Nintendo Switch

Secret Of Mana Producer Would Like A New Entry And Is Considering Switch

Gaming publication Dual Shockers recently spoke to The Secret of Mana series producer Masaru Oyamada to chat all about the remake that’s coming as well as his thoughts on the next possible instalment. Oyamada recognises that the Nintendo Switch has become a popular product and that there’s a huge amount of passionate owners.

“Considering the amount of passion people have for the platform, it will be hard to remove it as a release option for any future projects.”

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12 comments

    1. Whether they want to doesn’t even really matter in the first place, though. Generally, developers will develop games for just about any platform if there’s enough money to be made from it, doesn’t matter how good or bad the platform is. I’ve been there myself. Already had to develop for a couple of systems that were no fun developing for at all.

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      1. That’s not completely true. Look at the Xbox One. That platform isn’t flying off shelves but Microsoft isn’t having problems with keeping third parties on board. Hell, there games can sell like complete shit but publishers will continue to put tittles of the XO.

        There is and always will be a biased towards Nintendo with publishers.

        Even the PS4 with having the huge install base it has a lot of games and I mean A LOT of games sell well under a million units. Is Sony having third party issues? Hell no!

        Back to what Kenni was saying. It does sound like third party’s don’t want to support the platform if they didn’t have to. There is such a fan out cry for the Switch third party’s have to start bringing Nintendo back to the table.

        Why can’t games just come to the console much like Sony and Microsoft even if they bomb?

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      2. What little bias some 3rd parties do have against Nintendo is not without good reason. Among the things cronotose mentioned, back in the late 80s & early 90s, Nintendo were notorious for being monopolizing, greedy, controlling asshats that tried to imprison 3rd parties onto their systems to keep any competition from rising against them in the video game market. Of course, it backfired and their crap gave birth to Sega’s systems then Sony’s systems as a lot of 3rd parties were trying to get away from Nintendo’s bullshit. That’s what so many people bashing 3rd parties don’t realize: Nintendo were dicks back in the day. You reap what you sow. So far, the Switch seems to be mending some, if not most, of those wounds that are still open today.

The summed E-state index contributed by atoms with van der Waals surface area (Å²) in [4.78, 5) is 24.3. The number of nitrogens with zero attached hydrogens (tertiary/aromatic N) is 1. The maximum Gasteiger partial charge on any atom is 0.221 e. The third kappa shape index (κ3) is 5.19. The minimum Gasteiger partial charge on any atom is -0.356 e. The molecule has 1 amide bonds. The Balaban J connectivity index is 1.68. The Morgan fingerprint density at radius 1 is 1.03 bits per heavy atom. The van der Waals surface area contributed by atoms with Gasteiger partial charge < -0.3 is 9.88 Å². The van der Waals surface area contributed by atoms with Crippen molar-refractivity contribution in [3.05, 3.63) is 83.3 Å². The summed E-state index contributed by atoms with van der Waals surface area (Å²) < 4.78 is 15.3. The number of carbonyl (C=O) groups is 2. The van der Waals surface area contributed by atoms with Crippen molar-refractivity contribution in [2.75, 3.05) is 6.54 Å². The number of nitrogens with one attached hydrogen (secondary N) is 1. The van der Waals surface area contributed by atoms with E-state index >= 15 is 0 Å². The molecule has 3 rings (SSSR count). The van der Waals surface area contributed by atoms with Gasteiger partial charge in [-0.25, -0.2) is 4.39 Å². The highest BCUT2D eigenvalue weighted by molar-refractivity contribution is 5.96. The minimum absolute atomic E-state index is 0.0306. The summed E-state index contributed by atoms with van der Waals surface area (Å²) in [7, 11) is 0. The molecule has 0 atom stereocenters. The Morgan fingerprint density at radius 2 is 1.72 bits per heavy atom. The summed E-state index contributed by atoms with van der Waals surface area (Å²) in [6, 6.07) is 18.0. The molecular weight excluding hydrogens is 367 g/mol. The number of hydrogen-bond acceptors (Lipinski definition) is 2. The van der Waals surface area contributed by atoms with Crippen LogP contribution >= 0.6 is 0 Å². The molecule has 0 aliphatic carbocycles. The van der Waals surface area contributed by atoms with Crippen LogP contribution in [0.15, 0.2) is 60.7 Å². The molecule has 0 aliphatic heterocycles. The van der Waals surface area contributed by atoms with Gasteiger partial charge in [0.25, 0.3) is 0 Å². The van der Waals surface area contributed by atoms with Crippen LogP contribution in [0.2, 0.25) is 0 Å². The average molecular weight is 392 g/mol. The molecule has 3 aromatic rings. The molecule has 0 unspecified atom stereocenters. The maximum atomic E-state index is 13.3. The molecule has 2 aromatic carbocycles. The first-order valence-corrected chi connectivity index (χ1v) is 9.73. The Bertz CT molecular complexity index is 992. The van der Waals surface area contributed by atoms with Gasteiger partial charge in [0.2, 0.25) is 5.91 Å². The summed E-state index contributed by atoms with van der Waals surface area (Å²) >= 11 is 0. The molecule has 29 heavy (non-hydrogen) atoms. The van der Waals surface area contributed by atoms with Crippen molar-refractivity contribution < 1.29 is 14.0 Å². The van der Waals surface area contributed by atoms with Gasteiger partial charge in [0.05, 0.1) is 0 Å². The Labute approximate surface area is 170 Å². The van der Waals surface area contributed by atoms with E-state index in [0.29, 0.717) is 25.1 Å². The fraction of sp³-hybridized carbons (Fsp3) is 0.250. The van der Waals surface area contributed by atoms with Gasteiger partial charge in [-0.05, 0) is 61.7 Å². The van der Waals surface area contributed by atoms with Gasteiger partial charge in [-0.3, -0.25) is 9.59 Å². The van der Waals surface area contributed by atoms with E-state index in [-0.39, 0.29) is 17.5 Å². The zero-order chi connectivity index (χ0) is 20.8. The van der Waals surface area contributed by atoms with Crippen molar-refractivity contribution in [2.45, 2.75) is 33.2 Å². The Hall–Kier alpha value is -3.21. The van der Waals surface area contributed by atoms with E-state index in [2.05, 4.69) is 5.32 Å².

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      3. Your evidence

        “That platform isn’t flying off shelves but Microsoft isn’t having problems with keeping third parties on board. Hell, there games can sell like complete shit but publishers will continue to put tittles of the XO.”

        Doesn’t support your conclusion

        “There is and always will be a biased towards Nintendo with publishers.”

        The reason why the Xbox One gets lots of software is because it is similar enough to the PS4 and PC that it is extremely easy and inexpensive to port. The issue as completely correctly raised by RPG Hacker is that developers do not care where their games are sold so long as they make money. In this case, the Xbox One doesn’t generate much money, but it doesn’t cost much to make a version, so the bar is much lower. A Nintendo version, for every platform they have *ever* had, has required a great deal more. They use unique mediums, unique control schemes, and Nintendo is notorious for having more complicated and/or demanding licensing agreements. The number of sales on a Nintendo platform to reach the same level of profit as porting from PC/PS4 to Xbox is *much* higher, and so Nintendo receives less support per % of market share.

        The “bias” against Nintendo is about their policies, not the silly things gamers argue about. Like every other industry in a free country on earth, more than anything else, the primary question is what makes the green.

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  1. I’ll so take a 3D remake of Chrono Trigger. The game could even end with a new extra ending that leads into a 3rd game that ignores the events of Chrono Cross. Of course, thanks to Trigger’s alternate endings, there are so many different games they could make that follow one of those endings without having to worry about Cross holding it back.

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    1. Honestly, alternate timelines should have been a means to turn the first game into a long running franchise, but they kind of left it alone in favor of Final Fantasy & Dragon Quest instead.

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